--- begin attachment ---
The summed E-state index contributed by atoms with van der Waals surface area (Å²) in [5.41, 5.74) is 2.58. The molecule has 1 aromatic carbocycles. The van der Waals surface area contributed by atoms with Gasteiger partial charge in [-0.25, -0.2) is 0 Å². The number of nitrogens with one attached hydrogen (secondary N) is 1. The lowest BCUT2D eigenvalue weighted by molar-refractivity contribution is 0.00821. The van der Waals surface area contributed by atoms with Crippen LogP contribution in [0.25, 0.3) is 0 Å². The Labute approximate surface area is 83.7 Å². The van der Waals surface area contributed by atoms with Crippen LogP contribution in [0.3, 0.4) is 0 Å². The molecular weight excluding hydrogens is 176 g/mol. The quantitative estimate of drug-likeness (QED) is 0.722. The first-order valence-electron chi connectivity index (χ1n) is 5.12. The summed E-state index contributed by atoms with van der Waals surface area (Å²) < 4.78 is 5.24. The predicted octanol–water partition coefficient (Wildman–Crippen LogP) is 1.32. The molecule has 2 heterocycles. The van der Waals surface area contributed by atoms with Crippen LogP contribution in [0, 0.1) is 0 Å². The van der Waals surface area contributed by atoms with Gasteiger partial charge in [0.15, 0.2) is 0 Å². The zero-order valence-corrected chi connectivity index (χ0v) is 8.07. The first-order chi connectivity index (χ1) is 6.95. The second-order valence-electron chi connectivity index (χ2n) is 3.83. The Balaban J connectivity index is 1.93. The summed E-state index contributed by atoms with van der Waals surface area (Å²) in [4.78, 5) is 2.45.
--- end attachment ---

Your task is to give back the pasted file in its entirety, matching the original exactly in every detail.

The summed E-state index contributed by atoms with van der Waals surface area (Å²) in [5.41, 5.74) is 2.58. The molecule has 1 aromatic carbocycles. The van der Waals surface area contributed by atoms with Gasteiger partial charge in [-0.25, -0.2) is 0 Å². The number of nitrogens with one attached hydrogen (secondary N) is 1. The lowest BCUT2D eigenvalue weighted by molar-refractivity contribution is 0.00821. The van der Waals surface area contributed by atoms with Crippen LogP contribution in [0.25, 0.3) is 0 Å². The Labute approximate surface area is 83.7 Å². The van der Waals surface area contributed by atoms with Crippen LogP contribution in [0.3, 0.4) is 0 Å². The molecular weight excluding hydrogens is 176 g/mol. The quantitative estimate of drug-likeness (QED) is 0.722. The first-order valence-electron chi connectivity index (χ1n) is 5.12. The summed E-state index contributed by atoms with van der Waals surface area (Å²) < 4.78 is 5.24. The predicted octanol–water partition coefficient (Wildman–Crippen LogP) is 1.32. The molecule has 2 heterocycles. The van der Waals surface area contributed by atoms with Crippen LogP contribution in [0, 0.1) is 0 Å². The van der Waals surface area contributed by atoms with Gasteiger partial charge in [0.15, 0.2) is 0 Å². The zero-order valence-corrected chi connectivity index (χ0v) is 8.07. The first-order chi connectivity index (χ1) is 6.95. The second-order valence-electron chi connectivity index (χ2n) is 3.83. The Balaban J connectivity index is 1.93. The summed E-state index contributed by atoms with van der Waals surface area (Å²) in [4.78, 5) is 2.45.